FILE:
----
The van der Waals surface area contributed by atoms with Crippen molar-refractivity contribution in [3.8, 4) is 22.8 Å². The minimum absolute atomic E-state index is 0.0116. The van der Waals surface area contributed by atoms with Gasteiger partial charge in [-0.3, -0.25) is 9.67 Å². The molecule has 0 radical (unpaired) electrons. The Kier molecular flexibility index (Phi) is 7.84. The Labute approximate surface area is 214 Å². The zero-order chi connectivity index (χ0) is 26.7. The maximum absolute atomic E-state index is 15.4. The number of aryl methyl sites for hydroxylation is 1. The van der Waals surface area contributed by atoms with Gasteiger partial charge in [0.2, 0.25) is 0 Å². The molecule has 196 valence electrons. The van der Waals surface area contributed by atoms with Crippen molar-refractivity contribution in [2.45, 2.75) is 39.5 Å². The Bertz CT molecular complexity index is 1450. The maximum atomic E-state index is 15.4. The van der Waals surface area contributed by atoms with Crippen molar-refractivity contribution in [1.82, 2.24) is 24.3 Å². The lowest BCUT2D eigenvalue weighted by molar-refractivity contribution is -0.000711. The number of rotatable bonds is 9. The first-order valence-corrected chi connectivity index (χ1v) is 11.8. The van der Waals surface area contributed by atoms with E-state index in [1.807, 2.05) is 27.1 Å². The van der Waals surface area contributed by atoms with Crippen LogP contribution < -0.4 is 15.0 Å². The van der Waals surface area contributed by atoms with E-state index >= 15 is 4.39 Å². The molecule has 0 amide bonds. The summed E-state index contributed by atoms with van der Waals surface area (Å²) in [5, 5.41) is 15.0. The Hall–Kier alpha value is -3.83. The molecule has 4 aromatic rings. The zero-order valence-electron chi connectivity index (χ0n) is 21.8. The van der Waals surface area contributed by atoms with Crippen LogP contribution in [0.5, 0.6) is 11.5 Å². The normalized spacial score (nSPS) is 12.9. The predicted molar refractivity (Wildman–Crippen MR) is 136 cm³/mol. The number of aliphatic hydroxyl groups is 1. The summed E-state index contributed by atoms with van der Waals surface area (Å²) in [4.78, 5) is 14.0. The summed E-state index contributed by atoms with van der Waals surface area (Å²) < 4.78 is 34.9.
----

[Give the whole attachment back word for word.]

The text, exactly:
The van der Waals surface area contributed by atoms with Crippen molar-refractivity contribution in [3.8, 4) is 22.8 Å². The minimum absolute atomic E-state index is 0.0116. The van der Waals surface area contributed by atoms with Gasteiger partial charge in [-0.3, -0.25) is 9.67 Å². The molecule has 0 radical (unpaired) electrons. The Kier molecular flexibility index (Phi) is 7.84. The Labute approximate surface area is 214 Å². The zero-order chi connectivity index (χ0) is 26.7. The maximum absolute atomic E-state index is 15.4. The number of aryl methyl sites for hydroxylation is 1. The van der Waals surface area contributed by atoms with Gasteiger partial charge in [0.2, 0.25) is 0 Å². The molecule has 196 valence electrons. The van der Waals surface area contributed by atoms with Crippen molar-refractivity contribution in [2.45, 2.75) is 39.5 Å². The Bertz CT molecular complexity index is 1450. The maximum atomic E-state index is 15.4. The van der Waals surface area contributed by atoms with Crippen molar-refractivity contribution in [1.82, 2.24) is 24.3 Å². The lowest BCUT2D eigenvalue weighted by molar-refractivity contribution is -0.000711. The number of rotatable bonds is 9. The first-order valence-corrected chi connectivity index (χ1v) is 11.8. The van der Waals surface area contributed by atoms with E-state index in [1.807, 2.05) is 27.1 Å². The van der Waals surface area contributed by atoms with Crippen LogP contribution < -0.4 is 15.0 Å². The van der Waals surface area contributed by atoms with E-state index >= 15 is 4.39 Å². The molecule has 0 amide bonds. The summed E-state index contributed by atoms with van der Waals surface area (Å²) in [5, 5.41) is 15.0. The Hall–Kier alpha value is -3.83. The molecule has 4 aromatic rings. The zero-order valence-electron chi connectivity index (χ0n) is 21.8. The van der Waals surface area contributed by atoms with Crippen LogP contribution in [0.5, 0.6) is 11.5 Å². The normalized spacial score (nSPS) is 12.9. The predicted molar refractivity (Wildman–Crippen MR) is 136 cm³/mol. The number of aliphatic hydroxyl groups is 1. The summed E-state index contributed by atoms with van der Waals surface area (Å²) in [4.78, 5) is 14.0. The summed E-state index contributed by atoms with van der Waals surface area (Å²) < 4.78 is 34.9.